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  #11  
Old 02-08-2008, 11:33 AM
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There are lots of kinds of radiation. I think most are divided into Particle radiation, and then there's ionizing and non-ionizing radiation. Gamma radiation, gamma bursts that sort of thing are particle, ultraviolet, X-ray are ionizing and then the less powerful like radio waves and heat, electromagnetic are non-ionizing.

How 'bout this, it's really easy. What's the antimatter counterpart to an electron?
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Old 02-08-2008, 12:01 PM
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Originally Posted by Livingston View Post
There are lots of kinds of radiation. I think most are divided into Particle radiation, and then there's ionizing and non-ionizing radiation. Gamma radiation, gamma bursts that sort of thing are particle, ultraviolet, X-ray are ionizing and then the less powerful like radio waves and heat, electromagnetic are non-ionizing.

How 'bout this, it's really easy. What's the antimatter counterpart to an electron?
Gamma radiation is EM, not particles.
Ionizing: Alpha (He-cores), Beta (electons), Gamma (EM), Neutron (neutrons), Röntgen (EM); generally EM above 100 nm
Non-ionizing: EM below 100 nm

A Positron.
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  #13  
Old 02-08-2008, 12:17 PM
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Originally Posted by NCC-73515 View Post
Gamma radiation is EM, not particles.
Ionizing: Alpha (He-cores), Beta (electons), Gamma (EM), Neutron (neutrons), Röntgen (EM); generally EM above 100 nm
Non-ionizing: EM below 100 nm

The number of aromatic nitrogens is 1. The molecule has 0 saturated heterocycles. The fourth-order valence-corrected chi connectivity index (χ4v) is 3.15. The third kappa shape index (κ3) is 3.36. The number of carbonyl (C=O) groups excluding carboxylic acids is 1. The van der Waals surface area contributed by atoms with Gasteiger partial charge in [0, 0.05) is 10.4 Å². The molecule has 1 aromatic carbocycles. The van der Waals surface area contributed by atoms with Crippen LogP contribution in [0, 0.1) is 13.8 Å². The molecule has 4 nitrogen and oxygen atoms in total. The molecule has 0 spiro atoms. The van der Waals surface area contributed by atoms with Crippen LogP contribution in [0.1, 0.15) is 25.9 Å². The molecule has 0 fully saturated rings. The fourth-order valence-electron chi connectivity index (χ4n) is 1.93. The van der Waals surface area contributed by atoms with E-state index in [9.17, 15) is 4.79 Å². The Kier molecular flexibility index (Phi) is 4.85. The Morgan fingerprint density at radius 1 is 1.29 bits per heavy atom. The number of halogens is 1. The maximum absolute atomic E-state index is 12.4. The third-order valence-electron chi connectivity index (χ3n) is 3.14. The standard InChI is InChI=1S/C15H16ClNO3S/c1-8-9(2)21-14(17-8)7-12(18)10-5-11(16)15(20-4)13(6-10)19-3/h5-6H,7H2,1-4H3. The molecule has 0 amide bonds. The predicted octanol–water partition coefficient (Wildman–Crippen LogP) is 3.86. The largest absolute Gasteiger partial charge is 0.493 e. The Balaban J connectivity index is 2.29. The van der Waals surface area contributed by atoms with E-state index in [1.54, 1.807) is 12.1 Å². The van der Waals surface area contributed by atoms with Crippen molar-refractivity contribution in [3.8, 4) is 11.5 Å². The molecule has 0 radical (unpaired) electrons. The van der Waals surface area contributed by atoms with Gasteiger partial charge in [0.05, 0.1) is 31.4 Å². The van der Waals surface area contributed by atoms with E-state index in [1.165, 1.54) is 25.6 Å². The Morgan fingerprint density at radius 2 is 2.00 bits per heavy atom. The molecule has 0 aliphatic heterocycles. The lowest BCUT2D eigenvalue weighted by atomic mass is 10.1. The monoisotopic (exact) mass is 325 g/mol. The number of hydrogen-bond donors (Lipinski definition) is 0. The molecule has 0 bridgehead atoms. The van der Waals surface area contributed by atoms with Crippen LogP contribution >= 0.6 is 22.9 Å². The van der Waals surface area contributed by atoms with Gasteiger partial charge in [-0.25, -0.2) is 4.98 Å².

A Positron.
I stand corrected. Yes positron it is!
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Old 02-08-2008, 12:44 PM
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Darn! I knew that one... Okay who did Data play poker with in the episode of Descent?
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  #15  
Old 02-08-2008, 01:32 PM
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Darn! I knew that one... Okay who did Data play poker with in the episode of Descent?
I think it was Newton, Einstein and Hawking. That's the trinity right there!
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Old 02-08-2008, 01:35 PM
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another one. Concering the Heisenberg uncertainty principle again why is it impossible to determine the position and motion of any given particle?
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Old 02-08-2008, 03:00 PM
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another one. Concering the Heisenberg uncertainty principle again why is it impossible to determine the position and motion of any given particle?
Because if you look at something you disturb it.
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Old 02-10-2008, 02:02 PM
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You pretty much got it. Bravo!
I feel extremely extremely under appreciated in Physics class at school. Most people in the class are trying to wrap their minds around the fact that the Sun is a Star and not just a pretty light in the sky.
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  #19  
Old 02-10-2008, 06:37 PM
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i just wanna say that in allot of ways star trek has changed the ways that we look physics and space travel.
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  #20  
Old 02-11-2008, 05:55 AM
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Default Sure!

Sounds fun. I once tried to give a presentation about transporter physics to my famiy but no one wanted to hear it.

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